A little too trusting with our valuables

Junette Reyes/Staff Writer

Within any given week, I am asked to watch someone’s belongings while they go to the bathroom. Mind you, we both are usually complete strangers to each other and are simply sharing a bench or table. I honestly do not mind watching over their belongings but the fact that some students ask complete strangers to do so baffles me.

This makes me think that perhaps, as a student body, some of us are probably too trustful of others, despite not knowing them at all.

I do not know if it is a sense of camaraderie since we are all students of FIU, or the simple fact that some of us just look trustworthy, such as myself.

Though the idea is a little troublesome to me, especially since most of the time it is some expensive type of technology that students ask a stranger to watch over. It does not seem to faze students, even when there are some areas on campus, such as the Green Library that have posters on the wall clearly directing us to be more cautious with our belongings due to a prominent streak of laptop theft.

In my case, I rarely ever ask someone to watch my stuff. Even if it means losing a great spot, such as the coveted tables on the first floor of GL, I will always take my bag with me. Call me paranoid, but that is just the way I work.

Senior psychology major Barbarita Guevara says she typically looks at the vibe of the person before determining that they are trustworthy to watch her belongings.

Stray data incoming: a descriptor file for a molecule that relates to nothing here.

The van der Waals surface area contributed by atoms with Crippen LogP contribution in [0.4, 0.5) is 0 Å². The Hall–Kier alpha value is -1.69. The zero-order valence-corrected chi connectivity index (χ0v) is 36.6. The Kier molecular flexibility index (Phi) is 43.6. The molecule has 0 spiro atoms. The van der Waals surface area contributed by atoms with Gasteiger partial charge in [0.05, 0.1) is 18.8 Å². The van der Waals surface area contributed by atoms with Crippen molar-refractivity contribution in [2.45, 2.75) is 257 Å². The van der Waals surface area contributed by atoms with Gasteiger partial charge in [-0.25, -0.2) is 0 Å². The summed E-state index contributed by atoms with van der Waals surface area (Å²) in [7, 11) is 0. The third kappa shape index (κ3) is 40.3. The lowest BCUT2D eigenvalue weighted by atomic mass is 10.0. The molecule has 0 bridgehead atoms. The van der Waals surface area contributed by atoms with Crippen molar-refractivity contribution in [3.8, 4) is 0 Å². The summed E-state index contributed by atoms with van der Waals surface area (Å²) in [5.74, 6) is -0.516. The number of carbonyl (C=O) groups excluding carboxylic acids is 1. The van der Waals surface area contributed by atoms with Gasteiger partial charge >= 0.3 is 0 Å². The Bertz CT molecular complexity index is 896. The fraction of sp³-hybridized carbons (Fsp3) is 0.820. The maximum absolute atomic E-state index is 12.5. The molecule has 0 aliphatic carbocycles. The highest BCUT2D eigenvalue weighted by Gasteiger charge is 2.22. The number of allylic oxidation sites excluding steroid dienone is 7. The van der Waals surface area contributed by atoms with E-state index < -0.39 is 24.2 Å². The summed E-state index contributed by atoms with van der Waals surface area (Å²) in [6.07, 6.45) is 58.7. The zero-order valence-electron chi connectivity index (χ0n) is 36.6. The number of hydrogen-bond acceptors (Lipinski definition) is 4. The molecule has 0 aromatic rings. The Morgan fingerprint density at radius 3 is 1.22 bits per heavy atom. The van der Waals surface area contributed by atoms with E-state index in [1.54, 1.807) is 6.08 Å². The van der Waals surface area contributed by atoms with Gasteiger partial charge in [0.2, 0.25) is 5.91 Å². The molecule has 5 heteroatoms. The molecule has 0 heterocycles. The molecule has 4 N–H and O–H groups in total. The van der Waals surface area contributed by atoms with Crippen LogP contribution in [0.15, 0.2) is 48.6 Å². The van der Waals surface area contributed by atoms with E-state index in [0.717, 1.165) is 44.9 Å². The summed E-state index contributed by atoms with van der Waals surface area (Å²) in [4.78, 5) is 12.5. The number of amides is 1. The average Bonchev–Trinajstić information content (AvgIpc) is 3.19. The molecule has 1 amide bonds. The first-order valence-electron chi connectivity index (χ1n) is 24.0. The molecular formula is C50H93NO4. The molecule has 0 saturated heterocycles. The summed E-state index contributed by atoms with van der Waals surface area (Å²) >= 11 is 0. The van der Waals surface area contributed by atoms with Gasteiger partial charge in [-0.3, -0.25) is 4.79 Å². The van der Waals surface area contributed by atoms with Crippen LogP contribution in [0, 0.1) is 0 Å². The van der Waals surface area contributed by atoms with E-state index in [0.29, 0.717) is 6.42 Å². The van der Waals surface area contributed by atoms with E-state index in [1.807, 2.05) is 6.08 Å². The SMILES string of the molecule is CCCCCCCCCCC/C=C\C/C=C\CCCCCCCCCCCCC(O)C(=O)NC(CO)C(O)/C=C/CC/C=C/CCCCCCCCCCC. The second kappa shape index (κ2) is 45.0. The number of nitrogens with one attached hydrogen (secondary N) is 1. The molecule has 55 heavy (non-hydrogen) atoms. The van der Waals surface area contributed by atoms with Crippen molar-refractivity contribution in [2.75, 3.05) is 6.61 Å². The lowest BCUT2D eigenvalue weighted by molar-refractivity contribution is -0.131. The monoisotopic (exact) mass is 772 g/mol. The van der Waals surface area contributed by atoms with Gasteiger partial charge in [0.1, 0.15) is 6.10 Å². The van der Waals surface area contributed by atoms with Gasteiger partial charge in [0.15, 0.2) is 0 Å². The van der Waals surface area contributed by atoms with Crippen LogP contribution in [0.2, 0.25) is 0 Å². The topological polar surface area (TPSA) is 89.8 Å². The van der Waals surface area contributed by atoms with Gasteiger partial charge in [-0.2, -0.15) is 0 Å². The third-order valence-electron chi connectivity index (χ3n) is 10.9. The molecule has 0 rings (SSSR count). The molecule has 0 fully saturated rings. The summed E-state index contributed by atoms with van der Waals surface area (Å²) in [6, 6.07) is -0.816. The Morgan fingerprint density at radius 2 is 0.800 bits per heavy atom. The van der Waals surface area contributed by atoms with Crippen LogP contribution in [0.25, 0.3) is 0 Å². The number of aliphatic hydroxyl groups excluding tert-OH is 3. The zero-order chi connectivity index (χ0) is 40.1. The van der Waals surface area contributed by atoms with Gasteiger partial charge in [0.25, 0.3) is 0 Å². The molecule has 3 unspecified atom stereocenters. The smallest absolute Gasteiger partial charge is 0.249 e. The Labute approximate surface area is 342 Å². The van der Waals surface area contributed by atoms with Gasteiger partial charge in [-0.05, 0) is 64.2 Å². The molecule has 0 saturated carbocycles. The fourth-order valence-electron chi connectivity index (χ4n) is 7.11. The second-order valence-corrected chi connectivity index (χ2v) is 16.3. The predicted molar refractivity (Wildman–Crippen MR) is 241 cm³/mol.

“If they’re friendly and engaging in conversation, I would feel that I can leave my stuff with them, especially if they asked me to do the same for them beforehand,” said Guevara.

Guevara indicates that if they come off as someone randomly sitting by, then she would not feel comfortable leaving her belongings with that person.

Junior English major Selena Peraza, on the other hand, is a little bit more trusting of others and says she always asks people to watch her stuff, even if she does not know them.

“It is usually when I go to the bathroom or do something very quickly, not for an hour,” said Peraza.

Peraza indicates that she never feels as though she is in an environment of untrustworthy people.

The matter obviously varies from student to student, but I do not think it would hurt to be just the slightest cautious from now on. This is an era and generation of technology, which makes us all very likely to possess something that is very much desirable and thus more likely to be stolen.